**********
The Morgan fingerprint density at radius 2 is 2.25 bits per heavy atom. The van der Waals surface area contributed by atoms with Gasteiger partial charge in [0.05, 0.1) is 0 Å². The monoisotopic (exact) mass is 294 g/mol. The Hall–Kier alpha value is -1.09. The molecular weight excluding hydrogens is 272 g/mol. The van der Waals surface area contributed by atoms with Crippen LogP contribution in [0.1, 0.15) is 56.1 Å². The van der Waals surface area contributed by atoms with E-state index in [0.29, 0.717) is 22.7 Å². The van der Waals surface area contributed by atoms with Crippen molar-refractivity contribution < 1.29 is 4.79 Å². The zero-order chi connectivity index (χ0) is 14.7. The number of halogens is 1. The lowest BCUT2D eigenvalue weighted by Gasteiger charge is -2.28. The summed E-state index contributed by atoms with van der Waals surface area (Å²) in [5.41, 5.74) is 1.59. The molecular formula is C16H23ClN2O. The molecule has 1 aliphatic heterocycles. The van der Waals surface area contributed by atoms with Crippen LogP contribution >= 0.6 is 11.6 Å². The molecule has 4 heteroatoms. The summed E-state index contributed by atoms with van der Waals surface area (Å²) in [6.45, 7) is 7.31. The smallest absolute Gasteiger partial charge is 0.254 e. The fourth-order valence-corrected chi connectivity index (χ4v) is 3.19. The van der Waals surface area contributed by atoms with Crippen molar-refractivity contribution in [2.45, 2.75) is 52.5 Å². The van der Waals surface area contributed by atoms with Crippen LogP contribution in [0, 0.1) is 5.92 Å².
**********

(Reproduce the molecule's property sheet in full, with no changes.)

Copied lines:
The Morgan fingerprint density at radius 2 is 2.25 bits per heavy atom. The van der Waals surface area contributed by atoms with Gasteiger partial charge in [0.05, 0.1) is 0 Å². The monoisotopic (exact) mass is 294 g/mol. The Hall–Kier alpha value is -1.09. The molecular weight excluding hydrogens is 272 g/mol. The van der Waals surface area contributed by atoms with Crippen LogP contribution in [0.1, 0.15) is 56.1 Å². The van der Waals surface area contributed by atoms with E-state index in [0.29, 0.717) is 22.7 Å². The van der Waals surface area contributed by atoms with Crippen molar-refractivity contribution < 1.29 is 4.79 Å². The zero-order chi connectivity index (χ0) is 14.7. The number of halogens is 1. The lowest BCUT2D eigenvalue weighted by Gasteiger charge is -2.28. The summed E-state index contributed by atoms with van der Waals surface area (Å²) in [5.41, 5.74) is 1.59. The molecular formula is C16H23ClN2O. The molecule has 1 aliphatic heterocycles. The van der Waals surface area contributed by atoms with Crippen LogP contribution >= 0.6 is 11.6 Å². The molecule has 4 heteroatoms. The summed E-state index contributed by atoms with van der Waals surface area (Å²) in [6.45, 7) is 7.31. The smallest absolute Gasteiger partial charge is 0.254 e. The fourth-order valence-corrected chi connectivity index (χ4v) is 3.19. The van der Waals surface area contributed by atoms with Crippen molar-refractivity contribution in [2.45, 2.75) is 52.5 Å². The van der Waals surface area contributed by atoms with Crippen LogP contribution in [0, 0.1) is 5.92 Å².